Bonferroni-corrected Pearson’s product-moment correlations between auditory d′ and the extent of attentional modulation of phase coherence values revealed no significant relationship at 93 Hz (r = − 0.24, p ~ 1.00). Although, similar to the SNR results, there was a trend towards a negative correlation at 109 Hz (r = − 0.48, p = 0.07).

Experiment 2: High AM Rates

Task Performance

Sensitivity (d′) varied among participants in both the auditory (range 1.1–2.7; based on all trials, irrespective of attention condition) and visual (range 1.6–2.6) tasks. There was no significant difference in task performance between the visual (x̅ = 2.1, s = 0.3) and auditory (x̅ = 2.0, s = 0.6) tasks [t(11) = 1.00, p = 0.34], or between Attend-High (x̅ = 1.9, s = 0.7) and Attend-Low (x̅ = 2.2, s = 0.6) trials [t(11) = 1.93, p = 0.08] (Fig. 2b). Participants did not frequently respond to deviants in the non-target stream (Attend-Low: x̅ = 1.8 % of non-target deviants, s = 1.5; Attend-High: x̅ = 2.2 %, s = 3.0).

Comparison of EFRs Between Conditions and Spectral Components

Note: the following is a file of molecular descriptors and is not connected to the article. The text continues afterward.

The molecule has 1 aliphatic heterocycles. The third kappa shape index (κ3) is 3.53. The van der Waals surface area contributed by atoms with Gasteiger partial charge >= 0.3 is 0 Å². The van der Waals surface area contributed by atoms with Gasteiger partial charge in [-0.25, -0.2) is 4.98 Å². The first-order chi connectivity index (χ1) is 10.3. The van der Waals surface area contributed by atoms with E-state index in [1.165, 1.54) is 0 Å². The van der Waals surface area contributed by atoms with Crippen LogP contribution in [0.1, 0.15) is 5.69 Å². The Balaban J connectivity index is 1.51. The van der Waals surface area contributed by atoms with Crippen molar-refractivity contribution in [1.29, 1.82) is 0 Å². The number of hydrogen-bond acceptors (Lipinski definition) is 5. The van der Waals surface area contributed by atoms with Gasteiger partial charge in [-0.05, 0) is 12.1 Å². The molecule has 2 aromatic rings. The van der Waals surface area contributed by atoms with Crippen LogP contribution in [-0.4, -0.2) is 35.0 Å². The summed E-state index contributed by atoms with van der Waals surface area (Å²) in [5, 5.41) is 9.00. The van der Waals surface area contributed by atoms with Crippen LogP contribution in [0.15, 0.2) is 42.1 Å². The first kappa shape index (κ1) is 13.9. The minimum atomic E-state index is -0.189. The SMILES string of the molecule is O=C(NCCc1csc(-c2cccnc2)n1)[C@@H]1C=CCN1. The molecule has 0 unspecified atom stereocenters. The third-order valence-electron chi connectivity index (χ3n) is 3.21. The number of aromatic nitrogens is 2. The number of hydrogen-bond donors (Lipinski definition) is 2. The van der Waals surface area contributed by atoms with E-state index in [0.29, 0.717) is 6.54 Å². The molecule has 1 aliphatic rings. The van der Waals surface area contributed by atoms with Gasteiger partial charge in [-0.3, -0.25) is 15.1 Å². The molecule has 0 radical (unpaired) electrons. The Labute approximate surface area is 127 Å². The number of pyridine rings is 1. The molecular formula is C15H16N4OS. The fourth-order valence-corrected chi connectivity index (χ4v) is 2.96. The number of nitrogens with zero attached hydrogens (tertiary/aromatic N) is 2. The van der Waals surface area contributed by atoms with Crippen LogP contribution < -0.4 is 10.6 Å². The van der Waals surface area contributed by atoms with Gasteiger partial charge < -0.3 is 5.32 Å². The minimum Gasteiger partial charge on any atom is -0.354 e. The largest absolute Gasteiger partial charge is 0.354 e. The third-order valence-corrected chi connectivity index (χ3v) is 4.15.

We confirmed that the EFRs in the Attend-Auditory and Attend-Visual conditions could not be explained by stimulus artefact (see Fig. 3c, d). A within-subject two-way ANOVA (Condition × EFR component) showed a significant difference in SNRs between the Attend-Auditory, Attend-Visual, and Artefact Check conditions [F(2, 22) = 86.6, p < 0.001, p 2 = 0.87]. SNRs in the Attend-Auditory and Attend-Visual conditions were significantly greater than in the Artefact Check condition [F(1, 11) = 127.9, p < 0.001, p 2 = 0.91 and F(1, 11) = 96.2, p < 0.001, p 2 = 0.88, respectively; see Fig. 3c]. EFR SNRs were greater in the Attend-Visual than in the Attend-Auditory condition (p = 0.013), due to similar amplitudes (p ≈ 1.00) but greater noise in the Attend-Auditory condition (p = 0.007). SNRs did not differ significantly between 217 and 233 Hz [F(1, 11) = 0.86, p = 0.38]. There was also no significant interaction between Condition and EFR component [F(2, 22) = 0.30, p = 0.75, p 2 = −0.01].